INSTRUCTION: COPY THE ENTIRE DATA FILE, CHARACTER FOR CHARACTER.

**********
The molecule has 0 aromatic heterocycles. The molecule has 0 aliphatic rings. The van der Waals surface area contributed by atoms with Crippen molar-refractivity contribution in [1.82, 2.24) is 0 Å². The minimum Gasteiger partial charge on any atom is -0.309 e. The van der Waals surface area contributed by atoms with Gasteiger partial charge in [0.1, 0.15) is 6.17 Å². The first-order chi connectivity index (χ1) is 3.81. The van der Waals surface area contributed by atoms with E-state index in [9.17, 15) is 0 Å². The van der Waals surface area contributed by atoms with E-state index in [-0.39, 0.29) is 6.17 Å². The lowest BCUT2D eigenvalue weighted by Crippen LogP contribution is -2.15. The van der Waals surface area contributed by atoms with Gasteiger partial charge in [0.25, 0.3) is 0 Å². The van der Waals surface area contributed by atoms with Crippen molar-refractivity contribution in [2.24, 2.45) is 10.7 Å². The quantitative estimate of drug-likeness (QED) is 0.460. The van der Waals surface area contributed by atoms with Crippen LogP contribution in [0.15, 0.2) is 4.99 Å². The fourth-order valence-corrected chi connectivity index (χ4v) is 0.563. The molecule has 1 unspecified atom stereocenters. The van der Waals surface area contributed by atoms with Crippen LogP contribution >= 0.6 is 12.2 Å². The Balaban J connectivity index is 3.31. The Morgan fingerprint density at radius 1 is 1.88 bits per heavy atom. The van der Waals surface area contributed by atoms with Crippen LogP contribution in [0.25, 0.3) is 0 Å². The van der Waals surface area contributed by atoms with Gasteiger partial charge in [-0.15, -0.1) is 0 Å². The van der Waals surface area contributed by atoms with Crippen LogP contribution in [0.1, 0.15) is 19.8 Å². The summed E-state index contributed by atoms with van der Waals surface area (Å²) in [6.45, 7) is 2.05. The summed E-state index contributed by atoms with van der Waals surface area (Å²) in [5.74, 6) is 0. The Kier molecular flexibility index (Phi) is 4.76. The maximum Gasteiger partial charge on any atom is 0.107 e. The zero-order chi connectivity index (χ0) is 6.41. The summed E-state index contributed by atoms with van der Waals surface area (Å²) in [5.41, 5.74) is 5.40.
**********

The molecule has 0 aromatic heterocycles. The molecule has 0 aliphatic rings. The van der Waals surface area contributed by atoms with Crippen molar-refractivity contribution in [1.82, 2.24) is 0 Å². The minimum Gasteiger partial charge on any atom is -0.309 e. The van der Waals surface area contributed by atoms with Gasteiger partial charge in [0.1, 0.15) is 6.17 Å². The first-order chi connectivity index (χ1) is 3.81. The van der Waals surface area contributed by atoms with E-state index in [9.17, 15) is 0 Å². The van der Waals surface area contributed by atoms with E-state index in [-0.39, 0.29) is 6.17 Å². The lowest BCUT2D eigenvalue weighted by Crippen LogP contribution is -2.15. The van der Waals surface area contributed by atoms with Gasteiger partial charge in [0.25, 0.3) is 0 Å². The van der Waals surface area contributed by atoms with Crippen molar-refractivity contribution in [2.24, 2.45) is 10.7 Å². The quantitative estimate of drug-likeness (QED) is 0.460. The van der Waals surface area contributed by atoms with Crippen LogP contribution in [0.15, 0.2) is 4.99 Å². The fourth-order valence-corrected chi connectivity index (χ4v) is 0.563. The molecule has 1 unspecified atom stereocenters. The van der Waals surface area contributed by atoms with Crippen LogP contribution >= 0.6 is 12.2 Å². The Balaban J connectivity index is 3.31. The Morgan fingerprint density at radius 1 is 1.88 bits per heavy atom. The van der Waals surface area contributed by atoms with Crippen LogP contribution in [0.25, 0.3) is 0 Å². The van der Waals surface area contributed by atoms with Gasteiger partial charge in [-0.15, -0.1) is 0 Å². The van der Waals surface area contributed by atoms with Crippen LogP contribution in [0.1, 0.15) is 19.8 Å². The summed E-state index contributed by atoms with van der Waals surface area (Å²) in [6.45, 7) is 2.05. The summed E-state index contributed by atoms with van der Waals surface area (Å²) in [5.74, 6) is 0. The Kier molecular flexibility index (Phi) is 4.76. The maximum Gasteiger partial charge on any atom is 0.107 e. The zero-order chi connectivity index (χ0) is 6.41. The summed E-state index contributed by atoms with van der Waals surface area (Å²) in [5.41, 5.74) is 5.40.